Owl Houses at Mavronero Farm

In December 2022, Mavronero Farm and BirdLife Cyprus joined forces to install two meticulously designed owl houses.

Tailored for Barn Owls (Tyto alba), these abodes, constructed from marine plywood, boast dimensions and designs ensuring comfort and safety. The intentional separation within the box provides shade during the day, while the entrance hole accommodates various bird species, including Common Kestrels, Little Owls, Cyprus Scops Owls, European Rollers, and Jackdaws.

The first inspection

Fast forward to May 2023, and the houses were inspected for visitors. Typically, no bird moves into a new house during the first season. However, contrary to expectations, the Common Kestrels (Falco tinnunculus) had taken residence in both artificial nest boxes. The Common Kestrel (Falco tinnunculus) is a small to medium-sized bird of prey belonging to the falcon family Falconidae. These birds, guided by factors like food availability and safety from predators, found sanctuary on our farm.

What makes the Mavronero Farm an ideal spot?

The absence of rodenticides is key. Barn Owls, being voracious rodent consumers, are susceptible to secondary poisoning. These chemicals accumulate in their bodies, affecting behavior and, eventually, leading to their demise. Barn Owls, whose natural habitats are diminishing, struggle to find ideal breeding grounds. Abandoned buildings, once their haven, are decreasing, making artificial nest boxes essential for their survival. These structures offer a secure breeding location, compensating for the loss of their traditional nesting spots.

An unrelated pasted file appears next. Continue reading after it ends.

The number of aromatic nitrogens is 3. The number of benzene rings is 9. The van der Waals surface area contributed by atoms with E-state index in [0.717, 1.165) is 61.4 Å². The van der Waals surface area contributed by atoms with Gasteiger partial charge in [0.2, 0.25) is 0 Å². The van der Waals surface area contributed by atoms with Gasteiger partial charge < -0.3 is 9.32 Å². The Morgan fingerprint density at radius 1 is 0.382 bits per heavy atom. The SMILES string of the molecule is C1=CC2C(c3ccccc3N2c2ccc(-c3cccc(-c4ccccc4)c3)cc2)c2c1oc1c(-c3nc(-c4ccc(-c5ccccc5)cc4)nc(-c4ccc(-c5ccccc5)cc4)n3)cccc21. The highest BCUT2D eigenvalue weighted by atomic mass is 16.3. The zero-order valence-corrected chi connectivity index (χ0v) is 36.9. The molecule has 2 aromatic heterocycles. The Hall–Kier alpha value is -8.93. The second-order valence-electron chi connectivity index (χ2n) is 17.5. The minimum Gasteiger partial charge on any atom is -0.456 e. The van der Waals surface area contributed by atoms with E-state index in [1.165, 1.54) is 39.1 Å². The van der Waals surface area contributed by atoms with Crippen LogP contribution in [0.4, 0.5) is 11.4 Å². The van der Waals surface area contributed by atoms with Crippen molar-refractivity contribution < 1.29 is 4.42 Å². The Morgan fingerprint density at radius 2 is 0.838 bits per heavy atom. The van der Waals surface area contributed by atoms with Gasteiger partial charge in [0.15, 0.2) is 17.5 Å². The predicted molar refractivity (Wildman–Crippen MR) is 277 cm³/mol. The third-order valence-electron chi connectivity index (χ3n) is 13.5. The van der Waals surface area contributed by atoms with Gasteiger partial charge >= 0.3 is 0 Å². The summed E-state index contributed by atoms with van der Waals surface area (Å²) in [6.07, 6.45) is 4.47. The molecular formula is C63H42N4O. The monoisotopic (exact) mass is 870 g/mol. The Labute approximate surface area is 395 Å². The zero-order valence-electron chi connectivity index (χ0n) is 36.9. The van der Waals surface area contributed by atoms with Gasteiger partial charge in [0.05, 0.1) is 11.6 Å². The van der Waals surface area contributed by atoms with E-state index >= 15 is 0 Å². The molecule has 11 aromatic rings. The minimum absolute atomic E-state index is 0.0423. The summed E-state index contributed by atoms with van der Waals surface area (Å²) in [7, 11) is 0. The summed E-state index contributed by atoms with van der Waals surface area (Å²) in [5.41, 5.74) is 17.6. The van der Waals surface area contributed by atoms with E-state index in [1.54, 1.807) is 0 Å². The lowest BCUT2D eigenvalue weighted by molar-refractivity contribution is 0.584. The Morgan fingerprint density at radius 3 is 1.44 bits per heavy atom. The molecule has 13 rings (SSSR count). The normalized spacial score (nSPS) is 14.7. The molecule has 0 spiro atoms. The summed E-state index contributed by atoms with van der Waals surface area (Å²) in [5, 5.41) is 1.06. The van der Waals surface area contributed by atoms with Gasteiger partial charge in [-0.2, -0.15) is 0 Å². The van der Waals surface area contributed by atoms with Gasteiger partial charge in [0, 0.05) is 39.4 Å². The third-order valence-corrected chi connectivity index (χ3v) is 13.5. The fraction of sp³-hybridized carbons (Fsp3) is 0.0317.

Mavronero Farm, free from such toxins, becomes a safe haven for these magnificent birds.

Are there also benefits for the farm? Barn Owls are exceptional pest controllers. Research reveals that they predominantly feed on rodents, constituting 96% of their diet, and can consume up to 1000 rodents annually. During the breeding season, these birds patrol a 1 km radius around their nests, sometimes extending to 4.5 km. Farmers can thus reap the rewards of natural pest control, enhancing the farm’s ecological balance.

Looking ahead, what are the future plans for the farm?

According to Antaia Christou, Conservation Projects Officer at BirdLife Cyprus, the National Action Plan for the Barn Owl involves monitoring these boxes and collecting data on occupancy, eggs, and chicks. While two barn owl boxes suffice for now, there’s potential for more artificial nest boxes accommodating diverse species like Hoopoes, Little Owls, and European Rollers. Such initiatives, although beyond the scope of the current plan, align with BirdLife’s recommendation to foster a thriving avian community.

Mavronero Farm, with its owl houses, stands as a testament to the harmonious coexistence of agriculture and nature. Through these efforts, we are not only nurturing a safe haven for owls, but also reaping the benefits of their presence in our ecological tapestry.

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